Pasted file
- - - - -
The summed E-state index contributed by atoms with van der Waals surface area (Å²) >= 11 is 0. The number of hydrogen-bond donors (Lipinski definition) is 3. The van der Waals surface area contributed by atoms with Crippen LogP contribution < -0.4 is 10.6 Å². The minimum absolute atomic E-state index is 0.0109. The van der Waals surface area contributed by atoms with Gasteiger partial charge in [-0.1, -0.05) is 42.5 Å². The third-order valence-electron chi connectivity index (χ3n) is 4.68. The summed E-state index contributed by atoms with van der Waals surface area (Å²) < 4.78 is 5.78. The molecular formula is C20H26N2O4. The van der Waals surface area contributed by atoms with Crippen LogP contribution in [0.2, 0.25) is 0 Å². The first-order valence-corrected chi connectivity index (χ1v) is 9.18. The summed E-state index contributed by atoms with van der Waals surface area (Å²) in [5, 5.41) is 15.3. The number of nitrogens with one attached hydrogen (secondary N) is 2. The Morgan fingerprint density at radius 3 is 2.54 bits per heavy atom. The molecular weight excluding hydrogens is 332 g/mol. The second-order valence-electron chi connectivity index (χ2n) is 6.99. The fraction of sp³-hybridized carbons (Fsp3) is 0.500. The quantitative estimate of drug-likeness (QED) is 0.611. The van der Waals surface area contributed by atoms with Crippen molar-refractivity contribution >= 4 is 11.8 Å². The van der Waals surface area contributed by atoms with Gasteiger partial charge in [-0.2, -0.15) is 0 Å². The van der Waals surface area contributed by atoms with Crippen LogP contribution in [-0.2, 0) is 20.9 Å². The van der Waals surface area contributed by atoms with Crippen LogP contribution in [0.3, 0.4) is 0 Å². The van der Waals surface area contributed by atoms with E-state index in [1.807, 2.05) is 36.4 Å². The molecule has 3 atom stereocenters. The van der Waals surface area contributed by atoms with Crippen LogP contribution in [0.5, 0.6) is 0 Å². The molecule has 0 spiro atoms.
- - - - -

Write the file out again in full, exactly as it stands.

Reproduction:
The summed E-state index contributed by atoms with van der Waals surface area (Å²) >= 11 is 0. The number of hydrogen-bond donors (Lipinski definition) is 3. The van der Waals surface area contributed by atoms with Crippen LogP contribution < -0.4 is 10.6 Å². The minimum absolute atomic E-state index is 0.0109. The van der Waals surface area contributed by atoms with Gasteiger partial charge in [-0.1, -0.05) is 42.5 Å². The third-order valence-electron chi connectivity index (χ3n) is 4.68. The summed E-state index contributed by atoms with van der Waals surface area (Å²) < 4.78 is 5.78. The molecular formula is C20H26N2O4. The van der Waals surface area contributed by atoms with Crippen LogP contribution in [0.2, 0.25) is 0 Å². The first-order valence-corrected chi connectivity index (χ1v) is 9.18. The summed E-state index contributed by atoms with van der Waals surface area (Å²) in [5, 5.41) is 15.3. The number of nitrogens with one attached hydrogen (secondary N) is 2. The Morgan fingerprint density at radius 3 is 2.54 bits per heavy atom. The molecular weight excluding hydrogens is 332 g/mol. The second-order valence-electron chi connectivity index (χ2n) is 6.99. The fraction of sp³-hybridized carbons (Fsp3) is 0.500. The quantitative estimate of drug-likeness (QED) is 0.611. The van der Waals surface area contributed by atoms with Crippen molar-refractivity contribution >= 4 is 11.8 Å². The van der Waals surface area contributed by atoms with Gasteiger partial charge in [-0.2, -0.15) is 0 Å². The van der Waals surface area contributed by atoms with Crippen LogP contribution in [-0.2, 0) is 20.9 Å². The van der Waals surface area contributed by atoms with Crippen LogP contribution in [0.3, 0.4) is 0 Å². The van der Waals surface area contributed by atoms with E-state index in [1.807, 2.05) is 36.4 Å². The molecule has 3 atom stereocenters. The van der Waals surface area contributed by atoms with Crippen LogP contribution in [0.5, 0.6) is 0 Å². The molecule has 0 spiro atoms.